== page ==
'Boss' case the rule not the exception
Sooner rather than later, we will witness two major state agencies pointing the finger at each other over the infamous hit-and-run case involving Vorayuth "Boss" Yoovidhya, the Red Bull scion. The two agencies are none other than the Royal Thai Police and the Office of Attorney-General (OAG) which is in hot water for dropping a major charge against the man behind the steering wheel of the Ferrari that, in the wee hours of that fateful day on Sept 3, 2012, killed a police officer.
Since the dropping of the charges hit national headlines late last week, the OAG has managed to remain tight-lipped (it had still said nothing as of press time last night). The only statement was from the office's spokesman who told the media on Thursday he needed more time "to gather for information and confirm [the reports]". Such an admission of ignorance is a typical tactic when tackling tricky questions from the media. I would say such an innocent excuse would be just fine, were the note from his office to the RTP not so old -- the RTP claimed it received the note on June 12. That was more than four weeks ago! Poor guy, he apparently had no idea how such a claim could make him look so bad.
But the OAG should know it can't keep mum for too long. Over the past few days we have seen the RTP pass the buck with a claim it only "followed the OAG charge-dropping instruction", so the hot potato is now in the lap of the prosecutors, although the RTP stopped short of explaining why it lacked the guts to question the OAG's dubious instruction. Now the public is more than eager to hear the other side of the story straight from the horse's mouth.
My wild guess is that when the OAG comes out to face the music, it will either cite a lack of evidence from the initial investigation reports by the RTP, or it might say that new evidence emerged that invalidated the police's findings, such as Mr Vorayuth not driving his Ferrari as fast as alleged. In other words, the police reports are no longer valid to maintain a charge of "driving recklessly causing a death" against the wealthy heir.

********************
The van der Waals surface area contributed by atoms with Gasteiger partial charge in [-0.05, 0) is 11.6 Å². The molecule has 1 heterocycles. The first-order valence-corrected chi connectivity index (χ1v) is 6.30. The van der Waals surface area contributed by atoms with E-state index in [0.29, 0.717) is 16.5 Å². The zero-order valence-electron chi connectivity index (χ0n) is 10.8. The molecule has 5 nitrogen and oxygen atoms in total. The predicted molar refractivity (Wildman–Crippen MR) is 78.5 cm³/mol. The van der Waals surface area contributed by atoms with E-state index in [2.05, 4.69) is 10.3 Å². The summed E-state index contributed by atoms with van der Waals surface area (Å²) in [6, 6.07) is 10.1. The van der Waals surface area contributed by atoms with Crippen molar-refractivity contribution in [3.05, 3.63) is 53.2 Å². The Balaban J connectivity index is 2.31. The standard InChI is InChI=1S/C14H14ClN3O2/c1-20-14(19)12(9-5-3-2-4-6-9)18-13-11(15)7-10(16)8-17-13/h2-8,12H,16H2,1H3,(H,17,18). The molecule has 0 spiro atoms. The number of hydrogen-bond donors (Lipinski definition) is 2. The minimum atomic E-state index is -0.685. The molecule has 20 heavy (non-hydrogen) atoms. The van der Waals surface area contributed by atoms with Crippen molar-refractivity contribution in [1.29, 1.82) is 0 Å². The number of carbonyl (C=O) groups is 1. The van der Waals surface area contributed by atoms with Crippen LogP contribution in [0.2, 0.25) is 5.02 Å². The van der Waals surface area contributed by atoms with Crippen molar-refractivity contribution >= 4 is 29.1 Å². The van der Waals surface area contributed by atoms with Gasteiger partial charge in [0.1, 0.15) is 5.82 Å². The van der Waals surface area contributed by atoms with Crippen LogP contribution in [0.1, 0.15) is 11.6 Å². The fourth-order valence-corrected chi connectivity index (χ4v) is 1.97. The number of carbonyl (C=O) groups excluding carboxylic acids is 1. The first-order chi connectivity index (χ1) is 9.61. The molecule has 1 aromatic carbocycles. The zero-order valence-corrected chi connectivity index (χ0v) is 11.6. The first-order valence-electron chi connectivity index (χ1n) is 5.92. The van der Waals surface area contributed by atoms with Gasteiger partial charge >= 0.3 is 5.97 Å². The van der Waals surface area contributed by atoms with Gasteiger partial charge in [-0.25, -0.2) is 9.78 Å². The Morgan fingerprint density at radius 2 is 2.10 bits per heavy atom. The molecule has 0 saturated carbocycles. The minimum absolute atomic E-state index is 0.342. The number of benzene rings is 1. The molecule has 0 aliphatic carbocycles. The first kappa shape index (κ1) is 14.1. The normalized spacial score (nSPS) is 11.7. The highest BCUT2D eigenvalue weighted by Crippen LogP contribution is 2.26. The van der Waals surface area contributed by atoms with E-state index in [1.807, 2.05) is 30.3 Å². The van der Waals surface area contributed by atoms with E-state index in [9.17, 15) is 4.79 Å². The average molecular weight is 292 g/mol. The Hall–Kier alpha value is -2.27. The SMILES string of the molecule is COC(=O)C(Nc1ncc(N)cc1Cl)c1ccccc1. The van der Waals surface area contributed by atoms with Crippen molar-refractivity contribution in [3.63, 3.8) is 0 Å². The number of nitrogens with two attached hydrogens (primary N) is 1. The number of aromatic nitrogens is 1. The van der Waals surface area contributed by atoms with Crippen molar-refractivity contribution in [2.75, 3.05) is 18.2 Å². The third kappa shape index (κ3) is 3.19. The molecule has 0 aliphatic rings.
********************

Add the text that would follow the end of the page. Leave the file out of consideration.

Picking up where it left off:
Although many have referred to the OAG's decision as "shocking", I beg to disagree. What would really have been a shock was if the OAG and RTP had pursued Mr Vorayuth to the bitter end, tracking him down, extraditing him, handcuffing him and throwing him behind bars like any other criminal. Lest we forget, the authorities have dragged their feet for eight years, letting charge after charge expire. It would have been odd if they were to finally, seriously try to apprehend Boss just now.
We should not forget either that while the foreign media (credit to them!) spotted Mr Boss on several occasions, the state authorities claimed not to have the slightest idea where he was or has been for nearly a decade. The warrants, now revoked, never reached the man.
Such sluggishness and clumsiness by the RTP or OAG is a far cry from when they deal with less privileged people, be it the "mushroom couple", a trash dealer who sold old, probably damaged, CDs on a flyover or local villagers slapped with charges of forest encroachment even though their families lived in the areas long before they were designated as national forest. I could go on and on.
It's highly likely the OAG will talk to the public later this week to convince us why it wholeheartedly believes this fast and furious man should be let off the hook. But don't expect too much. Local media reported yesterday that a senior prosecutor responsible for the high-profile case "is still on a field trip" upcountry, and, while he is travelling, he "has followed up the case from the media".
In reality, however, we need not wait for the office's explanation to know what's behind those decisions. We should know if we look back into a number of closed cases which only reaffirm how unfair our system is.
Remember the case of a girl from a privileged family who killed nine on the expressway in 2010? Has she ever stepped a foot in jail? No. What about another wealthy man who crashed his Mercedes into a car, killing two young decent people? Yes, he was found guilty, but jail was not the place for him. Oh, and about that construction tycoon who loves hunting...
Going back to the Vorayuth case, the OAG will bombard us with technical details to make us believe there is no foul play, and this is how the system works. In doing so, the RTP will inevitably lose face. But again, we have seen that before.
I need not tell you why there are such blatant double standards. If I do, I'll only end up sounding like a broken record -- one which the state authorities refuse to listen to.
But, really, how long such a system can continue?
Ploenpote Atthakor is editorial pages editor, Bangkok Post.
Former editorial page Editor
Ploenpote Atthakor is former editorial pages editor, Bangkok Post.